Ages Supported
Preschool,Kindergarten,1-5 Grade,6-8 Grade,9-10 Grade,11-12 Grade

Data Provided By:
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The Meaning Of Advocacy

The meaning of advocacy

Jeff Katz

One of the first, and in retrospect most important, lessons that Karen and I learned, way back when we first met Phyllis Kupperman, was “be Nate’s advocate.” We were new to the world of autism and hyperlexia, and, besides having to become amateur speech therapists and twice-weekly visitors to the Center for Speech and Language Disorders, now we had to become “advocates.” What did it mean?

No doubt, it means different things to different people. Perhaps some interpret it this way:

“Look, my child is no different from yours. Don’t call him/her autistic, don’t label him/her as someone with special needs.” That tack is usually accompanied by much yelling.

Or this:

“I’m sorry, I’m sorry. He/she doesn’t mean to be disruptive.” This is often part of a strategy that involves taking your child away from the scene of the incident, avoiding embarrassment the top priority.

Here’s what we did: always, always, make sure that Nate’s improvement was addressed first and foremost. I can recall the first school meeting in Lincolnshire, IL when labeling Nate autistic was put on the table. Some parents genuinely recoil at that label. It hurt, sure, but what did it matter if, by categorizing Nate as such, he would get the services and extra help he needed to succeed. We asked questions regarding privacy, and making sure his personal information was not fair game, and the answers were satisfactory.

Would we have changed our acceptance of the label if the answers weren’t good enough? Probably not, because what he received as a result of the autism tag was what he needed. Our damaged feelings were inconsequential compared to the big picture of helping Nate. We always saw ourselves as partners with the school in the grand cause that is Nate Katz; we were never adversaries.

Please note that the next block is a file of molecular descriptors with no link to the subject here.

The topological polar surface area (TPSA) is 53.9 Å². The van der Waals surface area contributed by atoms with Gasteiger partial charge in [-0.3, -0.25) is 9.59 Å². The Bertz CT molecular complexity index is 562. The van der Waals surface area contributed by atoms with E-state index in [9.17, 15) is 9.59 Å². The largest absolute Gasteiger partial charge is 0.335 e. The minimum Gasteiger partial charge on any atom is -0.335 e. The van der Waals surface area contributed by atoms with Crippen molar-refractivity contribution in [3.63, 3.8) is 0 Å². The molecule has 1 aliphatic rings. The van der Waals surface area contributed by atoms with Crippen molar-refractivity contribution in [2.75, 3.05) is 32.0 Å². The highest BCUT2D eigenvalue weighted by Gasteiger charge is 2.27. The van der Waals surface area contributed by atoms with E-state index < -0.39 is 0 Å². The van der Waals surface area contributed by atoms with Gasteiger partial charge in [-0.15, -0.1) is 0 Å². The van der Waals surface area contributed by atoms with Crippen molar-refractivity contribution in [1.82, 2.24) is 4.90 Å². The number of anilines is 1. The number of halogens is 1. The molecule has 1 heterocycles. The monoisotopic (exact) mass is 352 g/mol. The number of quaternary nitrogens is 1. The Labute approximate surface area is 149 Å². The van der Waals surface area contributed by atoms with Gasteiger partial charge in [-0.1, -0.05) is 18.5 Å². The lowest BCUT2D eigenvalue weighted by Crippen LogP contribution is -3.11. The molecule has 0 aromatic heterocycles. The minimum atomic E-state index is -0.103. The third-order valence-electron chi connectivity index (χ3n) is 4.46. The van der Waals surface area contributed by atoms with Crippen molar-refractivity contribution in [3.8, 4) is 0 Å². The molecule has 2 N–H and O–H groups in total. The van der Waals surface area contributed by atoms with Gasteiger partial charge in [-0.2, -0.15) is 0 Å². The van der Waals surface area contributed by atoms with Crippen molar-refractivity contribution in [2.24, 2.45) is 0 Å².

I went through a transformation when Nate took, in effect, the same math course for three years straight. I was a solid math student and was upset that Nate was, except for a few units here and there, subjected to identical material in grades 6-8. The epiphany, my V-8 slap in the head moment, came unexpectedly, but it came. Nate’s stagnant math career was of no consequence to his overall development. It was a problem for me and another adjustment of expectations. I look back at that as an important moment of separating my needs from Nate’s

Even now, we are fighting the good fight. As a recent post noted, Nate has a new test reader at SUNY-Cobleskill. He got one bad grade and we’re unsure on the other. Nate puts a lot of effort into studying, but he may get anywhere from 0 to 100 (and has). All we care about is that he is given the best chance at showing his skills to the best of his ability. We’re always in the process of making that happen.

Look, everyone meets their challenges in different way. I’m not suggesting your way is wrong, and ours is right. You can only do what you’re capable of. Yet, at the core, every parent of an autistic child...